Also, people had cash. They had saved up. They had been given cash by the government, in an unprecedented volume. This, alone, is very inflationary on its own. Ergo, they could afford higher prices. People took price rises on the chin like they had never done before. It was ridiculous, and to an extent still is. Opportunism also reigns. Labour is tight, giving workers more power than usual, but as wage demands go up, finished product prices also go up to attempt to maintain margins and profits. 


This is the very core of the core inflation. The real number that is critical. This week, the eurozone announced a downturn in core inflation which is positive, and also heaped even more pressure on Bailey. US core turned the core-ner (sorry) around 10 months ago. Europe may well have done, although there are plenty of EU members struggling with double digit CPI and as per last week’s analysis, core is not so different in the UK as a lot of parts of the EU (including Germany, as it goes). My hope is that the truly skilled and qualified economists on the MPC – not Bailey, a history graduate and PhD, whose thesis sounds about as useful as Kwasi Kwarteng’s economics PhD on the recoinage crisis of 1695-1697 (the proverbial underwater hairdryer, I’d suggest) – will have their eye on the right metrics and do what is economically correct, not what is politically expedient.


Bailey is with us (unless dismissed) until March 2028 (yes, really. What a gig). I wonder if they will reconsider the length of term of a Bank of England governor after he’s gone – and also what the betting is on an early bath?


Overall, though, the week ended with the yields moving downwards somewhat. Pressure was relieved and we didn’t need an intervention from the Bank in a similar fashion to the one in late September 2022 to relieve the pension fund pressure on such a volatile bond market. Whilst we have been near the highs in terms of yields to that point, we did not start from such a low level, of course – things were already elevated because of the nature of what’s played out in the inflation and interest rate landscape since October.


This should allow enough lenders to come back to the market, at around 0.5% above where they were before rates were pulled. We have limited data coming out next week to unnerve things too much – the PMI indices including construction, all of which are still expected to be above 50 (i.e. expanding not contracting – a reasonable economic positive), and the Halifax house price index which is expected to again be a minor negative, as the Nationwide number was this week (-0.1% month on month, -3.4% year on year). Halifax won’t agree with that level of drop year-on-year either, but the peak looks like it was around August 2022 combining different sources (yep, thanks Liz), and so the August 2023 number will be the interesting one.

Last week’s withdrawal of mortgage products will have a “shadow” effect of course that will show up in August 2023’s numbers, because the 3-months or 100-days is roughly the impact timescale. Some of that will bleed into September ‘23 and beyond, mostly because things are so damned slow these days, but brace yourselves for that – potentially – being the peak time for negative headlines (and perhaps the best buying opportunity for some years, on that basis). 

So – what to do? Ever the pragmatist, the bullet points list is getting more and more regular in the supplement; generally well received, but improvement points are always welcomed.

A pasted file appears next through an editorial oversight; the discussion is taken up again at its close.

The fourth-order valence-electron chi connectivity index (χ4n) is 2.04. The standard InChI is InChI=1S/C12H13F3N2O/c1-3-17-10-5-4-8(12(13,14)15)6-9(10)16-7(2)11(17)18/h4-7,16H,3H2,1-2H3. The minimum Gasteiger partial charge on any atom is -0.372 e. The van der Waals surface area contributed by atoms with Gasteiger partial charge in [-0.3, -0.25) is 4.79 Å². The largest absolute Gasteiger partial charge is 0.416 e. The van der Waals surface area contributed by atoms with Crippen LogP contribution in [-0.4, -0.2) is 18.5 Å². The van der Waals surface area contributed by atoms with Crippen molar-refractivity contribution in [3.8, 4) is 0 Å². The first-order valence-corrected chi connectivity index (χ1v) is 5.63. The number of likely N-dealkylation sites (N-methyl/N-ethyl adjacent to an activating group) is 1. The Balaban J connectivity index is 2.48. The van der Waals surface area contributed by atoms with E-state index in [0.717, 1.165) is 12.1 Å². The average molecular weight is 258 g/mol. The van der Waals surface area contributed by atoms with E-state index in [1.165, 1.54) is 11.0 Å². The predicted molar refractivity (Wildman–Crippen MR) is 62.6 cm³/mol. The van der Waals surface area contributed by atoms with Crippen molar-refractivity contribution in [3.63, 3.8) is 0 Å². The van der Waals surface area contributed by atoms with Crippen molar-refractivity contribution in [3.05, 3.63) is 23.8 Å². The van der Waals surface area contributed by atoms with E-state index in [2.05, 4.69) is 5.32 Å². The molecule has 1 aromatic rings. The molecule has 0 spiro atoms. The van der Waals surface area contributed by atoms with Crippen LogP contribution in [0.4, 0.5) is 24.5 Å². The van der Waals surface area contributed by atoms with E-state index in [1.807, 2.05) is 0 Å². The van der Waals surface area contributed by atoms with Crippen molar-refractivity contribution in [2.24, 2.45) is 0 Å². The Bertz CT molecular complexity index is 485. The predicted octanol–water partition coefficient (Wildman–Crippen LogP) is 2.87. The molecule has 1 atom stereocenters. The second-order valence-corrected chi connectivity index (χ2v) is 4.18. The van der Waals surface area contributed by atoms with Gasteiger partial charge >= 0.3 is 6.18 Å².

• Time to be picky. Some are always picky – and there’s nothing wrong with that, as long as it doesn’t kill activity altogether. Criteria have been tightened – some because 0.5% has gone on the debt cost forecast for 6 months time (which we use extensively in my group)
  • Accept certainty. Re-gear or sell, don’t sit on variable rates. This could take years to play out – property lags anyway, and we are in the middle of the “slow death” approach whilst everyone tries to pretend there’s no recession whilst almost everyone is poorer in real terms. You might need to wait 2-3 weeks for the product mix to come back – but not 2-3 months, is what I am saying.
  • Negotiate hard. What’s happened in the past few years is irrelevant. The landscape going forward is what is relevant
  • Sweat assets harder, consider repurposing. Rents are up massively – primarily in the vanilla market, although HMO are also moving upwards. SA – nightly rates are moving, but lagging the other two from what I’ve seen, although this will be highly area-dependent.
  • Cut dead wood. This isn’t a time to carry non-performing assets. Eat the frogs and do any sweeping up that needs to be done.
  • Be decisive. Smaller and more robust will serve you better over the next 12-18 months than big, sprawling and inefficient, or worse, over-geared
  • Cashflow is king. Cash is trash, usually, in inflationary times for obvious reasons, but cashFLOW is what will always keep your business going. 
  • Follow up your old leads. By anyone’s criteria, things have deteriorated and there’s plenty of evidence to back up that narrative, should you choose to use it. Just this week I was offered a block of flats at 10% cheaper than a 2021 price that was rejected, because the interest rate on the flats at the time was so low it was too good to sell. Now they look unattractive at 10% below that 2021 price (which isn’t truly reflective of what the market has done since then).
  • Expand your horizons. There’s an argument for looking at social if you haven’t already, or have only dabbled. Providers are having to get into the new world and pay above LHA rates, or market rents. They should be well capitalized and in a recessionary event are much more likely to be able to afford rents than the average private tenant in a recessionary sector job.
  • Seek yield. Many (very sensibly in my view) are seeking to go a bit further North or out of area to continue reinvesting turnover, or to put new money to work. This makes sense more than ever, as long as you are looking at net yield after running costs, not gross yield – and if you have good agents to look after properties for you. 
  • Keep calm and carry on……..yes, you knew it was coming.


See you next week!